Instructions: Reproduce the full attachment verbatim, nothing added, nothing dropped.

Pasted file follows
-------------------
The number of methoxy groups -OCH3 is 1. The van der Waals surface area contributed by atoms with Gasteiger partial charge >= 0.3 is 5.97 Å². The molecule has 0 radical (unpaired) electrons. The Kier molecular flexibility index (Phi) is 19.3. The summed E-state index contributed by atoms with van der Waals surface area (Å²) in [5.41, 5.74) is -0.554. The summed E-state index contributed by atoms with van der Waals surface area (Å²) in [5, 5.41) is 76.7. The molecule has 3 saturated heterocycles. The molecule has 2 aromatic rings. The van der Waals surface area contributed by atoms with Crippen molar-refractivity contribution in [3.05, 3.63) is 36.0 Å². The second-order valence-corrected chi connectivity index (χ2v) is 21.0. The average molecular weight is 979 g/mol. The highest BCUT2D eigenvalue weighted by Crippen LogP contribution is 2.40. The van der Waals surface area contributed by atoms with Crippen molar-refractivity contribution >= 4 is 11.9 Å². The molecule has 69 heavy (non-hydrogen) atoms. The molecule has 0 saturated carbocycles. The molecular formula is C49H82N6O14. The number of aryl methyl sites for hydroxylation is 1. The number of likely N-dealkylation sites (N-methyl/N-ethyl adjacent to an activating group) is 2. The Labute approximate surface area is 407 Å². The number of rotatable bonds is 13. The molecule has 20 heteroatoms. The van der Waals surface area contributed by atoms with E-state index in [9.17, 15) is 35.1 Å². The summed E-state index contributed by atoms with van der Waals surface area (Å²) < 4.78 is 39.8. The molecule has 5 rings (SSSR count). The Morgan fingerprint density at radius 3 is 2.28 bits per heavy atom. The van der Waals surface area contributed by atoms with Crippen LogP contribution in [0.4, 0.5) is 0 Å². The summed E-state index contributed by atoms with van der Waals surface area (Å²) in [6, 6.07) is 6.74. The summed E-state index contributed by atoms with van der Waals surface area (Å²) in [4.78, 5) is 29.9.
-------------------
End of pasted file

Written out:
The number of methoxy groups -OCH3 is 1. The van der Waals surface area contributed by atoms with Gasteiger partial charge >= 0.3 is 5.97 Å². The molecule has 0 radical (unpaired) electrons. The Kier molecular flexibility index (Phi) is 19.3. The summed E-state index contributed by atoms with van der Waals surface area (Å²) in [5.41, 5.74) is -0.554. The summed E-state index contributed by atoms with van der Waals surface area (Å²) in [5, 5.41) is 76.7. The molecule has 3 saturated heterocycles. The molecule has 2 aromatic rings. The van der Waals surface area contributed by atoms with Crippen molar-refractivity contribution in [3.05, 3.63) is 36.0 Å². The second-order valence-corrected chi connectivity index (χ2v) is 21.0. The average molecular weight is 979 g/mol. The highest BCUT2D eigenvalue weighted by Crippen LogP contribution is 2.40. The van der Waals surface area contributed by atoms with Crippen molar-refractivity contribution >= 4 is 11.9 Å². The molecule has 69 heavy (non-hydrogen) atoms. The molecule has 0 saturated carbocycles. The molecular formula is C49H82N6O14. The number of aryl methyl sites for hydroxylation is 1. The number of likely N-dealkylation sites (N-methyl/N-ethyl adjacent to an activating group) is 2. The Labute approximate surface area is 407 Å². The number of rotatable bonds is 13. The molecule has 20 heteroatoms. The van der Waals surface area contributed by atoms with E-state index in [9.17, 15) is 35.1 Å². The summed E-state index contributed by atoms with van der Waals surface area (Å²) < 4.78 is 39.8. The molecule has 5 rings (SSSR count). The Morgan fingerprint density at radius 3 is 2.28 bits per heavy atom. The van der Waals surface area contributed by atoms with Crippen LogP contribution in [0.4, 0.5) is 0 Å². The summed E-state index contributed by atoms with van der Waals surface area (Å²) in [6, 6.07) is 6.74. The summed E-state index contributed by atoms with van der Waals surface area (Å²) in [4.78, 5) is 29.9.